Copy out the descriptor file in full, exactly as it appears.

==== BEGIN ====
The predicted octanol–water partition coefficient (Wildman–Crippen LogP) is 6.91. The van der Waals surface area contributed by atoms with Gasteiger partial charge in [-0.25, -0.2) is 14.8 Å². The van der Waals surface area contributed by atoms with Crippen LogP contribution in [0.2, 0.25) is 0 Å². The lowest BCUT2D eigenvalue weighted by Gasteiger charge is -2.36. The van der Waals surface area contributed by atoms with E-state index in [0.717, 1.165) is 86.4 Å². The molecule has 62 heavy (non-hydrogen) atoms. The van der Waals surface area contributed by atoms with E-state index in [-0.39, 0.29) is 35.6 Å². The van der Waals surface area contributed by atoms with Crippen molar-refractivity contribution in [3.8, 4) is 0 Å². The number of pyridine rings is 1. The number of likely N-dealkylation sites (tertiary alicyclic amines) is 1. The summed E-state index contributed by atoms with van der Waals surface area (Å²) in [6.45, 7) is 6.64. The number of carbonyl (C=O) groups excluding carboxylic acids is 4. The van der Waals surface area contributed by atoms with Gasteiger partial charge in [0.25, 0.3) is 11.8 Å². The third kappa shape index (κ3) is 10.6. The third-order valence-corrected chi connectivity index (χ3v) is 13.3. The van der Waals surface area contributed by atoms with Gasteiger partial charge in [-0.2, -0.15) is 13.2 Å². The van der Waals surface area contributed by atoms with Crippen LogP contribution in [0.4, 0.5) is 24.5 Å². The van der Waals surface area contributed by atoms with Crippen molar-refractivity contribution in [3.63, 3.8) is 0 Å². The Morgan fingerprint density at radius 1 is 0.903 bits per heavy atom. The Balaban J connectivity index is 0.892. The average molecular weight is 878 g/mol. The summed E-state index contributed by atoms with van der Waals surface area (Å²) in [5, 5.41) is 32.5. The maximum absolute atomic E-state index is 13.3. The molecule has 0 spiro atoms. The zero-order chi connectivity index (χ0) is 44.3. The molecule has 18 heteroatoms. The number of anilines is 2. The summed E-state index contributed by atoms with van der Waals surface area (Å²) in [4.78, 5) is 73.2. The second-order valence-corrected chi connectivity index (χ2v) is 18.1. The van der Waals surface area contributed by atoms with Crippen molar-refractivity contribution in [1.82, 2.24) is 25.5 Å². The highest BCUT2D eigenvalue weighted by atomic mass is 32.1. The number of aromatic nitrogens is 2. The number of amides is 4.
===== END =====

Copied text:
The predicted octanol–water partition coefficient (Wildman–Crippen LogP) is 6.91. The van der Waals surface area contributed by atoms with Gasteiger partial charge in [-0.25, -0.2) is 14.8 Å². The van der Waals surface area contributed by atoms with Crippen LogP contribution in [0.2, 0.25) is 0 Å². The lowest BCUT2D eigenvalue weighted by Gasteiger charge is -2.36. The van der Waals surface area contributed by atoms with E-state index in [0.717, 1.165) is 86.4 Å². The molecule has 62 heavy (non-hydrogen) atoms. The van der Waals surface area contributed by atoms with E-state index in [-0.39, 0.29) is 35.6 Å². The van der Waals surface area contributed by atoms with Crippen molar-refractivity contribution in [3.8, 4) is 0 Å². The number of pyridine rings is 1. The number of likely N-dealkylation sites (tertiary alicyclic amines) is 1. The summed E-state index contributed by atoms with van der Waals surface area (Å²) in [6.45, 7) is 6.64. The number of carbonyl (C=O) groups excluding carboxylic acids is 4. The van der Waals surface area contributed by atoms with Gasteiger partial charge in [0.25, 0.3) is 11.8 Å². The third kappa shape index (κ3) is 10.6. The third-order valence-corrected chi connectivity index (χ3v) is 13.3. The van der Waals surface area contributed by atoms with Gasteiger partial charge in [-0.2, -0.15) is 13.2 Å². The van der Waals surface area contributed by atoms with Crippen LogP contribution in [0.4, 0.5) is 24.5 Å². The van der Waals surface area contributed by atoms with Crippen molar-refractivity contribution in [3.63, 3.8) is 0 Å². The Morgan fingerprint density at radius 1 is 0.903 bits per heavy atom. The Balaban J connectivity index is 0.892. The average molecular weight is 878 g/mol. The summed E-state index contributed by atoms with van der Waals surface area (Å²) in [5, 5.41) is 32.5. The maximum absolute atomic E-state index is 13.3. The molecule has 0 spiro atoms. The zero-order chi connectivity index (χ0) is 44.3. The molecule has 18 heteroatoms. The number of anilines is 2. The summed E-state index contributed by atoms with van der Waals surface area (Å²) in [4.78, 5) is 73.2. The second-order valence-corrected chi connectivity index (χ2v) is 18.1. The van der Waals surface area contributed by atoms with Crippen molar-refractivity contribution in [1.82, 2.24) is 25.5 Å². The highest BCUT2D eigenvalue weighted by atomic mass is 32.1. The number of aromatic nitrogens is 2. The number of amides is 4.